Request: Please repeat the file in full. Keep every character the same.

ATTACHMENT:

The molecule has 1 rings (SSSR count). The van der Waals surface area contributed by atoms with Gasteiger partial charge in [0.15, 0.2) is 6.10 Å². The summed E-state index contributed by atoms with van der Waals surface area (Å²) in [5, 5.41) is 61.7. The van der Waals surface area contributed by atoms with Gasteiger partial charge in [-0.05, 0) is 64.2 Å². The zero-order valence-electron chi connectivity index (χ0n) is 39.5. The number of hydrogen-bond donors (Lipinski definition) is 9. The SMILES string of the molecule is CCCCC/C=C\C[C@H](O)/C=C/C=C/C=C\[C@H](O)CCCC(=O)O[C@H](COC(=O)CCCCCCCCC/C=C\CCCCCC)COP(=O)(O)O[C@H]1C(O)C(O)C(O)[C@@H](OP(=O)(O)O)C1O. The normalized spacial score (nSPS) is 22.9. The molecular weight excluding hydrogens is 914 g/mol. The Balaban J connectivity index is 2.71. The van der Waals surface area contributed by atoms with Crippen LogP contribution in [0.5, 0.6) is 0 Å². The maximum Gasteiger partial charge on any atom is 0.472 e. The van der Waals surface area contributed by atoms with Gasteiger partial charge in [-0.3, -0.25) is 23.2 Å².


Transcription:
The molecule has 1 rings (SSSR count). The van der Waals surface area contributed by atoms with Gasteiger partial charge in [0.15, 0.2) is 6.10 Å². The summed E-state index contributed by atoms with van der Waals surface area (Å²) in [5, 5.41) is 61.7. The van der Waals surface area contributed by atoms with Gasteiger partial charge in [-0.05, 0) is 64.2 Å². The zero-order valence-electron chi connectivity index (χ0n) is 39.5. The number of hydrogen-bond donors (Lipinski definition) is 9. The SMILES string of the molecule is CCCCC/C=C\C[C@H](O)/C=C/C=C/C=C\[C@H](O)CCCC(=O)O[C@H](COC(=O)CCCCCCCCC/C=C\CCCCCC)COP(=O)(O)O[C@H]1C(O)C(O)C(O)[C@@H](OP(=O)(O)O)C1O. The normalized spacial score (nSPS) is 22.9. The molecular weight excluding hydrogens is 914 g/mol. The Balaban J connectivity index is 2.71. The van der Waals surface area contributed by atoms with Crippen LogP contribution in [0.5, 0.6) is 0 Å². The maximum Gasteiger partial charge on any atom is 0.472 e. The van der Waals surface area contributed by atoms with Gasteiger partial charge in [-0.3, -0.25) is 23.2 Å².